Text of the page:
While spirituality is still thought to be primarily a personal quest
for holiness and religious experience, it might be thought mere
narcissism in an era of widespread need. Moe-Lobeda shows how the
advent of globalization places a new horizon on the spiritual quest
but, at the same time, has caused an enervation of people's sense of
moral agency. What can I, one person, do to affect such a massive and
Far from being a flight from the world, she argues, the classic
Christian contemplative tradition can ignite critical vision and
creative resistance to the seemingly inevitable march of
"An increasing number of Christians recognize, at least vaguely, that the global economy is hurting a lot of people. But few are clear of how and why, and fewer still are moved to engage in serious resistance. This book first makes clear that and why economic globalization is to be resisted and then tackles head-on the deeply Christian question of whence come the strength and courage to resist. She finds an answer in features of the thought of Martin Luther. ... May the church be moved by her words to act against the principalities and powers of this world, and may we find the courage to do so steadfastly and effectively! The fate of billions of people depends on this."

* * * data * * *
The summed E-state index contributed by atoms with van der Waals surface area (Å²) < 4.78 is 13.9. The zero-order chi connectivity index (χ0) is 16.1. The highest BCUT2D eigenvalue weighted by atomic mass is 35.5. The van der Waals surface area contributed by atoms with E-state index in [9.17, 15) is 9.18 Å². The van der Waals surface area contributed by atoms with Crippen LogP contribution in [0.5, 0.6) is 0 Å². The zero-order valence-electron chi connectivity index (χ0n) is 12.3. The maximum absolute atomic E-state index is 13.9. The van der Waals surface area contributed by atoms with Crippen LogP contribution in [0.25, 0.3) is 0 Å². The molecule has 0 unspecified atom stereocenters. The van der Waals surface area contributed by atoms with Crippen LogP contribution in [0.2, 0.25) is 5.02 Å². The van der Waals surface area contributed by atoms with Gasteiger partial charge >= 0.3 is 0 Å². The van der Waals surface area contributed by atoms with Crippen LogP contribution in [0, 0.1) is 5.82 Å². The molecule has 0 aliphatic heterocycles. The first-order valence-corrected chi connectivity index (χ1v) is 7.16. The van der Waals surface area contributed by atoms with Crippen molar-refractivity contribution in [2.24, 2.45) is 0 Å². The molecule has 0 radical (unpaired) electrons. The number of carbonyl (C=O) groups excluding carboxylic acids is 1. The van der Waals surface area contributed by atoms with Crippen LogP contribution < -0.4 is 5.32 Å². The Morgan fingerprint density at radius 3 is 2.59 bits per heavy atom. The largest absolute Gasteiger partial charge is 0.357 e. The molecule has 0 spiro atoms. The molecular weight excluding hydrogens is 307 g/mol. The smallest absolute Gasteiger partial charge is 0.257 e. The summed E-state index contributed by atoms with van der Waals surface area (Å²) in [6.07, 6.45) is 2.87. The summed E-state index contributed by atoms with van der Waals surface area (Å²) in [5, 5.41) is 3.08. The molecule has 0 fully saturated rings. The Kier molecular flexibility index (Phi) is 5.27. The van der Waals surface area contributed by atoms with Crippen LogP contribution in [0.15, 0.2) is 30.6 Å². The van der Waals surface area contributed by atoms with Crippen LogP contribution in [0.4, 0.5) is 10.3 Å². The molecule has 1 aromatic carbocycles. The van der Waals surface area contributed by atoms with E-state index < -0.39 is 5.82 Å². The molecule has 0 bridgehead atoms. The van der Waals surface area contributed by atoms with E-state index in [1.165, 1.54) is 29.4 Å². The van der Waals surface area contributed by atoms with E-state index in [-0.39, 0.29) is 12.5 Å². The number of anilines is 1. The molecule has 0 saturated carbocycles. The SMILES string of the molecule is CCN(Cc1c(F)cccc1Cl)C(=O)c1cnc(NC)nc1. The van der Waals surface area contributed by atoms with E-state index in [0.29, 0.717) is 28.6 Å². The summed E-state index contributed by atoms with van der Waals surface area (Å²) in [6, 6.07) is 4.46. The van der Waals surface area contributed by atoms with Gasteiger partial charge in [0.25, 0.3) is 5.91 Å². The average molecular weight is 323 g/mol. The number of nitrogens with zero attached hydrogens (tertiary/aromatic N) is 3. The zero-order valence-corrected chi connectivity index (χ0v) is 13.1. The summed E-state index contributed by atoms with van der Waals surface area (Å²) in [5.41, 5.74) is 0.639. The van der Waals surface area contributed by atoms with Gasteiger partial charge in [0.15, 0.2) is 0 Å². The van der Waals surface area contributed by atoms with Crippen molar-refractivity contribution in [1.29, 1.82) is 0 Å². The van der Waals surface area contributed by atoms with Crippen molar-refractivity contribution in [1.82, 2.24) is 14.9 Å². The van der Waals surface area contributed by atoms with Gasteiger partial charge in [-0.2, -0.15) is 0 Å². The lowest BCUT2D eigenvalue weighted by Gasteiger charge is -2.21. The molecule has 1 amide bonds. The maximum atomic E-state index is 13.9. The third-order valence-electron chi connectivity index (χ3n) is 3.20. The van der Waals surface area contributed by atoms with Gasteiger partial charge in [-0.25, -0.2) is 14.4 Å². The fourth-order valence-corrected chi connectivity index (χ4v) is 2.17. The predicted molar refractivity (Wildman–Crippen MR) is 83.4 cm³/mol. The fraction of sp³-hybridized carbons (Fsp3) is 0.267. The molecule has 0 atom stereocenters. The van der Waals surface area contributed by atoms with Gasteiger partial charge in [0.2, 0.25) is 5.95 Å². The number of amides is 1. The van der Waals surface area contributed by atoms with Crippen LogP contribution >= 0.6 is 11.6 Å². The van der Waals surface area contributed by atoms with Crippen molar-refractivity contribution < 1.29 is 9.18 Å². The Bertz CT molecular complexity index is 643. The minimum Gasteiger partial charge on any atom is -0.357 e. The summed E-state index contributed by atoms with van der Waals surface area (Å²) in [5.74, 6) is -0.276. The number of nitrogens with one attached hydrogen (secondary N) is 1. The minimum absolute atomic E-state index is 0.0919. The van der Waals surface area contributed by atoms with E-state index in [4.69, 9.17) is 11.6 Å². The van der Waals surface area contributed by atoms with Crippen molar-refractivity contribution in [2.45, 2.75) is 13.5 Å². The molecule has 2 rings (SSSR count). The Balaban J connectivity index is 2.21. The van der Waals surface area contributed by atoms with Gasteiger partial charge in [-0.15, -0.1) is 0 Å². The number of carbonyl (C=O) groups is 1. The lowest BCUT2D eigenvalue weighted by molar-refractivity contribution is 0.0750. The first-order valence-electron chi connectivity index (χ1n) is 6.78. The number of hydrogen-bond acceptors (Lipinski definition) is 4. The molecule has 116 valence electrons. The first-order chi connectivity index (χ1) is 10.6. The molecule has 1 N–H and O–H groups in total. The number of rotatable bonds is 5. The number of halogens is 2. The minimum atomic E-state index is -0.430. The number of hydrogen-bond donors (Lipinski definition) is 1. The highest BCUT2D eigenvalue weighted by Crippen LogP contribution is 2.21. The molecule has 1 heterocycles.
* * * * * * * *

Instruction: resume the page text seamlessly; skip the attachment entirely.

— John B. Cobb Jr.
"A signal work of modern prophecy, showing that global market capitalism functions as a religion ... deciding for us what is sacred and what is not. If taken seriously, this book can be 'good news for the poor' and for this battered earth, and it could reverse the slide of contemporary mainstream Christian churches into irrelevance."
— Daniel C. Maguire, Marquette University
"This bold, highly readable book gets at the heart of our ethical impasse: we know how to destroy our planet and how to make it flourish, but we do not know how to help ourselves do the latter."
— Sallie McFague, Vancouver School of Theology
"In this remarkable book...the author mobilizes immense learning about global context and about Gospel tradition. The impact of the book is one of authorization and empowerment. It is a book much needed now, and surely to be well received."
— Walter Brueggemann, Columbia Theological Seminary